Organizers asked for $8.
“Sometimes I tell myself, ‘Be realistic, a democratic socialist will never be elected president,’” said Dennis Godby, a 59-year-old naturopathic doctor from Sacramento. “Well, I never thought a black man would be elected president, either.”
Sometimes I tell myself, ‘Be realistic, a democratic socialist will never be elected president.’ Well, I never thought a black man would be elected president, either.
Dennis Godby, a 59-year-old naturopathic doctor from Sacramento
The Democratic primary is widely expected to be settled before the contest reaches California in June. But if it is not, Clinton holds a significant advantage here. The state went for Clinton over Barack Obama in 2008, and she maintains donor connections dating back to her husband’s first run for president in 1992.
According to a recent University of Southern California/Los Angeles Times poll, Sanders trails Clinton by 16 percentage points among registered Democrats and independent voters in California, and by even wider margins among Latino voters and other minorities.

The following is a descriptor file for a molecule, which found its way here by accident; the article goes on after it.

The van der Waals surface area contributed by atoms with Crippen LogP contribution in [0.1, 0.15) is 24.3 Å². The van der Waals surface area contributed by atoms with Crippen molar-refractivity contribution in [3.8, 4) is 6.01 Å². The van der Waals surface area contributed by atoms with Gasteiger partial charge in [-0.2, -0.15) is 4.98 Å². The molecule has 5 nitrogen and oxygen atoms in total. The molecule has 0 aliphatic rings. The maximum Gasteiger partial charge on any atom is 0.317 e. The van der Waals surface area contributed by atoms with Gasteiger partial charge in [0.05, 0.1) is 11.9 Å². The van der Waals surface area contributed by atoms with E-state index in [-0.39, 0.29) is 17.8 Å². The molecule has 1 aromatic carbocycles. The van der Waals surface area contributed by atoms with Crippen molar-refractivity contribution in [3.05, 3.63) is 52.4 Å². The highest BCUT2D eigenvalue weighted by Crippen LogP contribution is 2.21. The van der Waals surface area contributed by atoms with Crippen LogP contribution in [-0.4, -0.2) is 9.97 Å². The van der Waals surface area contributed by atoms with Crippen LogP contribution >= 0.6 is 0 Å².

Bernie Sanders trails Hillary Clinton 26 percent to 42 percent in a recent University of Southern California/Los Angeles Times poll.
Drew Lieberman, vice president of Democratic polling firm Greenberg Quinlan Rosner Research, which helped conduct the poll, noted Clinton’s strong support from nonwhite voters in California could hurt Sanders more here than in some less diverse states.
In West Sacramento, the crowd peaked at about 50 people and skewed so young that some could not drink what Yolo Brewing Co. held on tap.
Zach Newman, an 18-year-old who is coordinating speakers to promote Sanders’ candidacy at events, said he is organizing training sessions and working on a PowerPoint.
Newman, who graduated from high school this year, said “what got me interested was the free college.”
What got me interested was the free college.
Zach Newman, 18
Behind him, blocks toppled over and a Sanders devotee called, “Jenga!” At another table, Walt Rhoads and his wife, Julie Maahs, folded brochures.
Maahs, a 55-year-old tax professional, first heard of Sanders years ago but forgot about him until he started lighting up her Facebook page this year. She said she has prepared taxes for middle-income people whose incomes have stagnated.